It looks like Donald Trump has created a template for other Republicans to follow. They don't even bother with telling the truth anymore, but tell whatever lies they think will fool people into supporting them. A good example is Minority Leader Kevin McCarthy. In a recent interview on Fox News, he told five lies in a seven minute period. And these weren't little white lies. They were huge and outrageous lies!
Here, from CNN.com, are the lies he told followed by the truth:
Thursday, August 26, 2021
The charts above reflect the results of a new Quinnipiac University Poll -- done between August 17th and 21st of a statewide sample of 997 Florida adults, with a 3.1 point margin of error.
It seems the Florida adults aren't buying the garbage that Gov. DeSantis is selling!
These charts reflect the results of a recent Washington Post / Ipsos Poll. They surveyed a national sample of 1,349 young people between the ages of 14 and 18. The poll has a 3 point margin of error.
I found the results interesting, and thought you might also.
President Biden is keeping his promise to evacuate Americans and our Afghan friends from that country. Over 83,000 have been evacuated, and many more will be evacuated before operations cease. But if you listen to the media, you might think the evacuation was a failure. It is NOT. But however many are evacuated, there are going to be some (especially on the right) who will not be happy with the results. Those people would not be happy if a million people were evacuated!
Here is part of Jennifer Rubin's take on the situation in The Washington Post:
Now that the number of evacuated Americans and at-risk Afghans has cleared 87,000 since the end of July (the vast majority of which are Afghans), the media’s premature declaration of “failure” looks off-base. Indeed, the coverage has tended to ignore or minimize the achievements of U.S. military and State Department personnel, which have exceeded any previous noncombatant evacuation operation. It becomes more difficult to argue that the United States has “abandoned” Afghans, given that we are moving heaven and earth to extract tens of thousands of them.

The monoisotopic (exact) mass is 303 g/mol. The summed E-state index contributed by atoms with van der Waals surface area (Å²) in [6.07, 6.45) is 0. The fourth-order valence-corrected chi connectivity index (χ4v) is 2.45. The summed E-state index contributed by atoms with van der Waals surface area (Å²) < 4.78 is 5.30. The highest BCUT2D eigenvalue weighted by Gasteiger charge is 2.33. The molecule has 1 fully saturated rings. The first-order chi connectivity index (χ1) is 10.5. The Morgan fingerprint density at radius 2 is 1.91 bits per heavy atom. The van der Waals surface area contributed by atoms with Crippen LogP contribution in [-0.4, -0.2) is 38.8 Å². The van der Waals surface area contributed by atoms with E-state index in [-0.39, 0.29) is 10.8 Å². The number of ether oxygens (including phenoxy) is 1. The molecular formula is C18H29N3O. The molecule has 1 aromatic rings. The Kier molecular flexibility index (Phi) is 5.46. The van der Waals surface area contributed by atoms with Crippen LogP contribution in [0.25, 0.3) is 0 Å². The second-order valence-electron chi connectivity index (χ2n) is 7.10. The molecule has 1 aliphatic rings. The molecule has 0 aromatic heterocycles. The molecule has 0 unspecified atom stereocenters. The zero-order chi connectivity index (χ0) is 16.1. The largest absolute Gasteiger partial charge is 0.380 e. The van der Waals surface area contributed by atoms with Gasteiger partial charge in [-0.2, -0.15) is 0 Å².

But don’t expect the media to rethink its excessively gloomy verdict. Instead, get ready for the post-Aug. 31 coverage that will point to every stray American (even those who failed to reply to State Department messages). Moreover, we will be told of the plight of many Afghans left behind as evidence that President Biden didn’t keep his promise to get Americans and Afghan partners out. . . .
The New York Times reports that “the Biden administration had identified about 50,000 special visa applicants, and their families, to be evacuated.” However, thousands more could qualify under the special immigrant visa (SIV) program or be considered “at high risk of being targeted by the Taliban — former Afghan security forces, government officials, journalists, judges and prosecutors, and women rights advocates among them.”. . .
No one ever envisioned airlifting hundreds of thousands of people in such a short timeframe before the Afghan government collapsed. This was a challenge with the Trump administration’s May 1 deadline and by Biden’s agreement to leave by Aug. 31. But the problem of the left behind would have existed even if the deadline was Oct. 1 or Dec. 1. It’s simply not possible to remove a significant portion of the population after having lost the war.
We could get all of the known SIV applicants, plus thousands of at-risk Afghans, and still leave many vulnerable Afghans behind. In one sense, every girl and woman might face a threat of persecution. But evacuating tens of millions of people is unimaginable.
Meanwhile, MAGA folks will be turning themselves inside out to argue that the United States left too many Afghans behind while also complaining that it is taking too many in. Fevered hatred of Biden will collide with their xenophobia.
The administration can and should continue to attempt rescue operations after Aug. 31. But some perspective is in order: The herculean effort could end up evacuating tens of thousands or even 100,000 Afghans and still fall far short of rescuing all at-risk Afghans. Yet this cannot be considered neglectful or hardhearted, because the pool of vulnerable Afghans is virtually limitless. . . .
In sum, the commitment to remove Americans and SIV recipients who worked directly with the United States and its allies was never intended to rescue large swaths of the population. When the United States accomplishes something difficult — exceptional even — and acts with kindness, humanity and decency, it should be acknowledged, even if its performance falls short of perfection. Subsequent drafts of history must provide context, perspective and moral discernment.